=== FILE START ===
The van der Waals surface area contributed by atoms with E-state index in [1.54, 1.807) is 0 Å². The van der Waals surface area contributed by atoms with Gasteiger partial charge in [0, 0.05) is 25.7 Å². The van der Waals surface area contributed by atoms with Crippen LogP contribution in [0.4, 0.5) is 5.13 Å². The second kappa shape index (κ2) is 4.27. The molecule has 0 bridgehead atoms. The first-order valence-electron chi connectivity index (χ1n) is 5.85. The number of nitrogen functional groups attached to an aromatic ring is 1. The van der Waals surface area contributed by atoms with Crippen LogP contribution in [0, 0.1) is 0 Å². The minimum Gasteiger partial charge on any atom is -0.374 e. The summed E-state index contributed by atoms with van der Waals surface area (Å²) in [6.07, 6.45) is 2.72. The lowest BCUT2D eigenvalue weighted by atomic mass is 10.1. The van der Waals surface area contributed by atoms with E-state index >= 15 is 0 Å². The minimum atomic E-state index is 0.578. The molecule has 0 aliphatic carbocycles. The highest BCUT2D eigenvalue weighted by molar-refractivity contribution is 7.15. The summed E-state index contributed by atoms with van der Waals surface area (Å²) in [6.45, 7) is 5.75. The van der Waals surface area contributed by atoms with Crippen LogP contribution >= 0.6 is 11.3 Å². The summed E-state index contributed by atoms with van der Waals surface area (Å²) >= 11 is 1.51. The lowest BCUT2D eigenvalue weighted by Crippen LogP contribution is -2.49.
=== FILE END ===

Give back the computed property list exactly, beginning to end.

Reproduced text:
The van der Waals surface area contributed by atoms with E-state index in [1.54, 1.807) is 0 Å². The van der Waals surface area contributed by atoms with Gasteiger partial charge in [0, 0.05) is 25.7 Å². The van der Waals surface area contributed by atoms with Crippen LogP contribution in [0.4, 0.5) is 5.13 Å². The second kappa shape index (κ2) is 4.27. The molecule has 0 bridgehead atoms. The first-order valence-electron chi connectivity index (χ1n) is 5.85. The number of nitrogen functional groups attached to an aromatic ring is 1. The van der Waals surface area contributed by atoms with Crippen LogP contribution in [0, 0.1) is 0 Å². The minimum Gasteiger partial charge on any atom is -0.374 e. The summed E-state index contributed by atoms with van der Waals surface area (Å²) in [6.07, 6.45) is 2.72. The lowest BCUT2D eigenvalue weighted by atomic mass is 10.1. The van der Waals surface area contributed by atoms with E-state index >= 15 is 0 Å². The minimum atomic E-state index is 0.578. The molecule has 0 aliphatic carbocycles. The highest BCUT2D eigenvalue weighted by molar-refractivity contribution is 7.15. The summed E-state index contributed by atoms with van der Waals surface area (Å²) in [6.45, 7) is 5.75. The van der Waals surface area contributed by atoms with Crippen LogP contribution >= 0.6 is 11.3 Å². The summed E-state index contributed by atoms with van der Waals surface area (Å²) >= 11 is 1.51. The lowest BCUT2D eigenvalue weighted by Crippen LogP contribution is -2.49.